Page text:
The skin was intact and did not show any signs of blood or puncture wound. There were also no signs of being scraped. The nurse squeezed the affected finger to see if there was a break in the in the skin and blood was not noted. Your finger was cleaned with soap and running water for two minutes. You were provided counseling by the Infectious Disease Nurse and the Medical Doctor on call. You were offered HIV preventative medications and you declined.

[ Id., p. 6 (emphasis added)]

The BOP further noted that, immediately after the incident, White underwent all necessary screenings and tests and was fully immunized to ensure that he had not contracted either HIV or Hepatitis B. White's laboratory and tests results for Hepatitis and B were negative. Further, as of June 23, 2014, White's HIV labs were negative, but the BOP informed White that he would continue to undergo screening labs per BOP policy for one year following the exposure. [ Id., p. 7] The BOP also stated that it had been determined that the third finger on White's left hand "had no chronic residual problems." [ Id. ]

In his Complaint, White alleges that: (i) Nurse Firth breached her legal duty to safeguard him from harm from being "stuck with the Hepatits B infected needle, " [R. 1, p. 4]; (ii) he was injured by Firth's actions and alleged negligence; (iii) he has continued to suffer physically, mentally, and emotionally, because of Nurse Firth's alleged negligence; and (iv) he is entitled to $100, 000 in damages.


Under the FTCA, a plaintiff may recover a monetary award from the United States for injury, property loss, or death "caused by the negligent or wrongful act or omission of any employee of the Government while acting within the scope of... employment...." 28 U.S.C. § 1346(b)(1). The United States may be held liable only if the conduct in issue amounts to negligence "in accordance with the law of the place where the act or omission occurred." Id. Thus, liability under the FTCA is governed by state law. See Rayonier Inc. v. United States, 352 U.S. 315 (1957). In the present action, the alleged negligent acts occurred in Kentucky. Thus, Kentucky tort law applicable to this case. To establish a cause of action for common law negligence in Kentucky, a plaintiff must prove the following elements: (i) duty of care; (ii) breach of that duty; (iii) actual injury; and (iv) that the injury was proximately caused by the breach. Keaton v. G.C. Williams Funeral Home, Inc., 436 S.W.3d 538, 542 (Ky. Ct. App. 2013). The absence of any element is fatal to the claim. See Mullins v. Commonwealth Life Ins. Co., 839 S.W.2d 245 (Ky. 1997); Watters v. TSR, Inc., 904 F.2d 378 (6th Cir. 1990).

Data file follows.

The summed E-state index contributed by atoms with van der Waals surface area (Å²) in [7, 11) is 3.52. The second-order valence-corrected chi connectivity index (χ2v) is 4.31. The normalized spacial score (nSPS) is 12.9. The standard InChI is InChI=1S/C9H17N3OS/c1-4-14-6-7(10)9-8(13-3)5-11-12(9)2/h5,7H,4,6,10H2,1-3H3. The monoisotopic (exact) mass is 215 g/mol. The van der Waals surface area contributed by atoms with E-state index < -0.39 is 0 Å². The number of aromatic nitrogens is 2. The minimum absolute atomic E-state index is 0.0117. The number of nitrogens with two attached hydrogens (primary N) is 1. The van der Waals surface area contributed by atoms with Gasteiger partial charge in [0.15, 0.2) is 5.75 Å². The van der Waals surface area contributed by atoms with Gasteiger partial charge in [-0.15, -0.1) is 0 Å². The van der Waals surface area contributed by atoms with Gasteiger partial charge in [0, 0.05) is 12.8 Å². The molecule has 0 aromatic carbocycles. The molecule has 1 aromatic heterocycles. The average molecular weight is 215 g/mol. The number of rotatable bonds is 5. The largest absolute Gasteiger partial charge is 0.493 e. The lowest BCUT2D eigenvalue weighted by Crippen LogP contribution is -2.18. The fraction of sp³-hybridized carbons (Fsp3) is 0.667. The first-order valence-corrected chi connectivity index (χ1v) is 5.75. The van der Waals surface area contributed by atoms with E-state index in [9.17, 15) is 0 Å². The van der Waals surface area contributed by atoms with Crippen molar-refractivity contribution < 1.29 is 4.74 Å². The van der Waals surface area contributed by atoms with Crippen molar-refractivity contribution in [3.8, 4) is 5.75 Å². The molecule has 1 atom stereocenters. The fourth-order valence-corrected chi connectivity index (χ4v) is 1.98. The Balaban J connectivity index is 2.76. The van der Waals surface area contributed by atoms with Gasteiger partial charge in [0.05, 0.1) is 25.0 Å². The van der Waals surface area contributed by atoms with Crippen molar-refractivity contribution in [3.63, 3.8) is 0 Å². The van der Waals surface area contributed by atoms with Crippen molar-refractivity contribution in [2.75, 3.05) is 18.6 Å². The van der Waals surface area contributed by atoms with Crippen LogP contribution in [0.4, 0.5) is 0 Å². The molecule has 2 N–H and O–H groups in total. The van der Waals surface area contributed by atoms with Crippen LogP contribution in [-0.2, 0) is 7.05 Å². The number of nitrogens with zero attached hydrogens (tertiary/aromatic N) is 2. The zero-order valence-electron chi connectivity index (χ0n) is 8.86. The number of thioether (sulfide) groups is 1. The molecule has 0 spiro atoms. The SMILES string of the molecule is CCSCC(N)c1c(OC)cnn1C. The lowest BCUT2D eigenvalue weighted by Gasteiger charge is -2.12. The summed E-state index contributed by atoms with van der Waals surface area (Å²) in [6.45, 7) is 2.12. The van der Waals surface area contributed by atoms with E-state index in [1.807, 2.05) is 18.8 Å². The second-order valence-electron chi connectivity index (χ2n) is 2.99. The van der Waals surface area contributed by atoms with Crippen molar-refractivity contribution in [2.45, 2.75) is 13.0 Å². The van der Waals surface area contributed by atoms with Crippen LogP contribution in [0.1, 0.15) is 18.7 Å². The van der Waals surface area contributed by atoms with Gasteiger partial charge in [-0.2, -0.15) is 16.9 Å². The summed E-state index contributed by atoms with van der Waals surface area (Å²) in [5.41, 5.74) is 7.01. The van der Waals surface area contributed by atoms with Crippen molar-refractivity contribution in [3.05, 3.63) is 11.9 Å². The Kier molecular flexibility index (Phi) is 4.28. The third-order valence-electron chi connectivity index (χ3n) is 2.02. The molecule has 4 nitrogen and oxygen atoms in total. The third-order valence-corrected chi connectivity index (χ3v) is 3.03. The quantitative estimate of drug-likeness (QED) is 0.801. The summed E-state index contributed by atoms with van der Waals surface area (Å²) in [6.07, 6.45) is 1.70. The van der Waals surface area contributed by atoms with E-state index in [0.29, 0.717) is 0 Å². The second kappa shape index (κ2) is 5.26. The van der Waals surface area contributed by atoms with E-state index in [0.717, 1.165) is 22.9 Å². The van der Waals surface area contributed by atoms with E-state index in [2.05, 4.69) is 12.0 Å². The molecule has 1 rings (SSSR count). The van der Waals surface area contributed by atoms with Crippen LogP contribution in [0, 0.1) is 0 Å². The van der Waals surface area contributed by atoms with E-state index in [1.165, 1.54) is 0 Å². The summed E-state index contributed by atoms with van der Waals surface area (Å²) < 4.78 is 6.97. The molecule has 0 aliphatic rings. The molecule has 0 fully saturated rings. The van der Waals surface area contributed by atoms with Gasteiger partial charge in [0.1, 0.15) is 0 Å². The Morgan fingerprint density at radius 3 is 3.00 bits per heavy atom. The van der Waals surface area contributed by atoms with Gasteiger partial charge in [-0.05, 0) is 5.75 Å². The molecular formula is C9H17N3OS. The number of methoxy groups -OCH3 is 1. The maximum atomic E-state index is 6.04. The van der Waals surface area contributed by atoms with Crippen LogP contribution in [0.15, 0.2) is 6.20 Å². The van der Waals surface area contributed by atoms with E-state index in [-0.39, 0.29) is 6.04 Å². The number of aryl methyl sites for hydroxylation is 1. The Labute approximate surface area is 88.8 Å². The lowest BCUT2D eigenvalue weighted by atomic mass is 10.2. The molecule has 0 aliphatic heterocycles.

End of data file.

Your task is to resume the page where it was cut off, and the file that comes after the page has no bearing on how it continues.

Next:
White's Complaint suffers from both procedural and substantive defects. The procedural error lies in the fact that White named only Nurse Firth as a defendant. However, "[t]he FTCA clearly provides that the United States is the only proper defendant in a suit alleging negligence by a federal employee. Failure to name the United States as defendant in an FTCA suit results in a fatal lack of jurisdiction." Allgeier v. United States, 909 F.2d 869, 871 (6th Cir. 1990) (citations omitted). White's failure to name the United States renders his complaint procedurally defective and subject to dismissal without prejudice.